Friday, 10 May 2013 17:04 | Written by Compiled by James Johnson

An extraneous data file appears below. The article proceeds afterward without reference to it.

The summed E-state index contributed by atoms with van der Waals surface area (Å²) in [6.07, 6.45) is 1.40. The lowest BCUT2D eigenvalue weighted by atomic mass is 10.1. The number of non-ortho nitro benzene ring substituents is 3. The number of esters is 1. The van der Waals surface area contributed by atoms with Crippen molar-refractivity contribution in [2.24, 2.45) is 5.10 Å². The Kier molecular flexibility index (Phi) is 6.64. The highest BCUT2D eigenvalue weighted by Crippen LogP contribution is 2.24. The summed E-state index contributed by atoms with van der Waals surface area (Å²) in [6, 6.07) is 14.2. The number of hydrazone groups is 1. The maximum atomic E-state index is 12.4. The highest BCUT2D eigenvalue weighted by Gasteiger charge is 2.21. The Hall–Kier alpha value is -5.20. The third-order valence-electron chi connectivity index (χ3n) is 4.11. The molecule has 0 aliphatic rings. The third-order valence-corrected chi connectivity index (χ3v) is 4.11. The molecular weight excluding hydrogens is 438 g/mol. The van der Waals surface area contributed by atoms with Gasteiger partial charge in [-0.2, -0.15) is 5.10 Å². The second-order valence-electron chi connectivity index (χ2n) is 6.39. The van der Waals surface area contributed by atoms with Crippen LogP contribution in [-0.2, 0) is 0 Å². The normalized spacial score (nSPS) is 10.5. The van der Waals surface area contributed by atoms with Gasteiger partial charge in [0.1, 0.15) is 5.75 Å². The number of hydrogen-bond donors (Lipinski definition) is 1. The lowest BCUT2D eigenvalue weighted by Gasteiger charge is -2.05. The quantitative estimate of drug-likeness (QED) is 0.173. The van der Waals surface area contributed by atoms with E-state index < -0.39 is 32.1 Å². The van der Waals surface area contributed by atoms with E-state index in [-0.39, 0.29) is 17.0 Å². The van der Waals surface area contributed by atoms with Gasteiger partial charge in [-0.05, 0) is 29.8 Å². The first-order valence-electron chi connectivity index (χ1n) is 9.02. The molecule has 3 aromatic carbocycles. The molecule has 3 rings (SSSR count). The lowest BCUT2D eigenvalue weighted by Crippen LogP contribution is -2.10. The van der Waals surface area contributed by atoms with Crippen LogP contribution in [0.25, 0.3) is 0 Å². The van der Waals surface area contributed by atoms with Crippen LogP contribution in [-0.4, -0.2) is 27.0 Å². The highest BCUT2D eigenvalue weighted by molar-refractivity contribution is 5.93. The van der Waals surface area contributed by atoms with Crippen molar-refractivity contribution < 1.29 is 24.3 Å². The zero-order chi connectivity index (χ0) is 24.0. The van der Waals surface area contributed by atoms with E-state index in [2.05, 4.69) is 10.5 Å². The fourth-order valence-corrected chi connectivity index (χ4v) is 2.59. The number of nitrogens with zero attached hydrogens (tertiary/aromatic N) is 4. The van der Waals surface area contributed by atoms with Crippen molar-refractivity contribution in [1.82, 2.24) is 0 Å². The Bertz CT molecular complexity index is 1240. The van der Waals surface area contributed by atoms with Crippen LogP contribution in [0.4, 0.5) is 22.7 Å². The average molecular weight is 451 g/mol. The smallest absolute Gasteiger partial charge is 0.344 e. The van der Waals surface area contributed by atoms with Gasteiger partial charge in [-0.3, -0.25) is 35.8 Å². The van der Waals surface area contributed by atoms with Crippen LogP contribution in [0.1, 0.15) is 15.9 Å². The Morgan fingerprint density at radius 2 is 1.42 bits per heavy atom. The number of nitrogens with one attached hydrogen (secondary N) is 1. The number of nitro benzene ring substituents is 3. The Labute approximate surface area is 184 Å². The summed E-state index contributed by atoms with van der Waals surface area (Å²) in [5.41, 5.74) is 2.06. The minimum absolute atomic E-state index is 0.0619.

Camp Wadsworth, Va. May 8th, 1863 EDITORS REPUBLIC:-I am aware that in writing home from the army we are to apt to fall to the error of praising those regiments and brigades of which we are members to the disgust of persons more interested in other troops and perhaps to our own friends even. Although a person may guard against this habit in writing doubt not you can discover much self praise which he at the time was unconscious of indulging in. I would never admit however that the Wisconsin troops in this portion of the army had received more credit than was due them at the hands of any one. they simply ask what they have earned, and that the honor of a movement shall not be taken from them and given other troops by partial reporters, as has bet done in one or two instances heretofore. I design to give a brief account of the crossing the Rappahannock at the beginning of the campaign under Gen. Hooker. the 1st army corps was to cross four miles below Fredericksburg and hold the enemy there, while Gen. Hooker with the greater portion of the army crossed about five miles above the city and turned the enemy's flank. Our operations were therefore on the left. At the break of day on the morning of April 29th, we had reached the river where we were to cross, but only a few of the pontoons had been launched and the bridge was not begun. As soon as it was light enough for the enemy's sharp shooters to see across the river and while our pontoons were being unloaded they opened on us sharply, wounding some of the horses of the pontoon train setting them to rearing, plunging and running, which added to the disagreeable sensation that invariable comes over men at the opening of a battle. The 6th. reg. moved by the flank and filed towards the river behind a stone wall, but as the wall ran perpendicularly to the river it afforded but little protection, and after the 24th Michigan had fired a volley across which was too much at random to take good effect both regiments were withdrawn a few rods, it being too hot where we were for so large a force when the river prevented out advancing.- The 14th Brooklyn reg. were sent forward in line as skirmishers and took shelter behind some timber on the bank, but the enemy who were well concealed could not be driven from his position by this force. Our batteries opened on them but they were determined not to be shelled out. Two hours or more had passed and yet it was impossible for the engineers to approach the water to commence the bridge. We lay quietly observing how unsuccessful were out attempts until it become evident that some other plan had to be adopted or we should never cross. Soon Gen. Reynolds rode up and after a few minutes consultation Col. Bragg called his officers together and informed that Gen. R. had designated the 6th reg. to cross the river in boats and charge up the steep bank on the opposite side. It was adopted as the last resort and no one who knew by experience the accuracy and determination of the enemy we were fighting doubted for a moment that the blood of many would mingle with the slow current of the disputed stream; I confess that I never saw anything that appeared so much like certain death as this movement did. As the boys took off their knapsacks and haversacks and piled them up so as to have nothing about them that would impede their rapid moment they replied "We shall not need this baggage any longer" there will be two knapsacks for every man that returns, " &c. I do not believe one of them desired to remain behind however. They felt that it was necessary to be done and that they were as able to do it as any one. The preliminaries were arranged carefully so that there might be as little confusion as possible. The boats or pontoons would hold about one of out companies and the men were ordered to lie down in the bottoms of the boats except four good men in each boat who would row it across. The 24th Michigan was to follow us immediately, and as many cross with us as could get in the boats. We moved forward in line until with a few rods of the river, when the order was given "By the right of companies-to the front double quick march!" On we marched with a badger" yell, down the bank, over the Brooklyn skirmishers to the water's edge, plunged into the boats until we lay about three deep and pushed off. The scene of wild excitement which then ran high is indescribable. If enactors will carry its impression through life, but can never convey if to other "Whiz" whiz" spat" spat" their bullets struck around us. Our men rose in the boats and fired. The other regiments of the brigade which had followed us to the bank kept up an incessant roar of musketry. I never saw soldiers so enthusiastic before. The Col. of the 24th Michigan crossed over with co. "A" and could hardly keep himself in the boat he was so impatient to reach the opposite shore Bodley Jones stood on the edge of the boat cheering at the top of his voice, and I half expected to see him fall into the river and drown. There was but one of the regiment I think who was lost in the river. A little fellow of co. "K" was seen tipping forward. A stream of blood rushing from his temple over his face showed where he as struck He sank but did not rise! Before we reached the shore the shaggy bucked butternuts began to climb for the top of the rugged bank but some came rolling down. As soon as the boats touched the shore the men sprang from them and scrambled up the steep hill every man for himself and rebel. After reaching the summit there was a large open plain before us, and we beheld the enemy fleeing before us in every direction. col. Bragg found it difficult to rally all his men here they were so impatient for the chase. Many laughable incidents took place.- Wm. Palmer of co. "A" well known for his ready sarcasm and joking proclivities amusing the whole regiment by undertaking to chase a rebel down. He gained on him at every step and finally caught him. The regiment forward to a large brick house and from its roof our flag was swung at the retreating foe. it was said that we took as many prisoners as equaled our own numbers that crossed in the boats first- Little Charlie Kellogg brought in a large burly fellow about twice his own size. The scene which I have been so long describing from the time that we moved forward in line toward the river until we reached the brick house was performed in less than fifteen minutes. The grandest fifteen minutes of our lives worth one's life to enjoy. Gen Wadsworth sprang into a boat and swam his horse across holding on by the bridle. As he rode up the reg. he said: Col. Bragg, I thank you and your gallant regiment for their noble conduct today. We remained here until the 2d of May when our corps moved to the right and joined Gen. Hooker's forces there but were not in the engagement. You are aware that we returned tor the side of the river again but our confidence in Gen. Hooker which was unbounded is yet unshaken. the regiment list in crossing below but five killed and ten wounded James Whitty of Co. "A" who was wounded at South Mountain received another wound here. I find I have occupied considerable space. but I am sure the material is sufficient for a much longer and more concise letter. We would hail with satisfaction an order to attack the enemy again to-day. Your Truly H. J. H.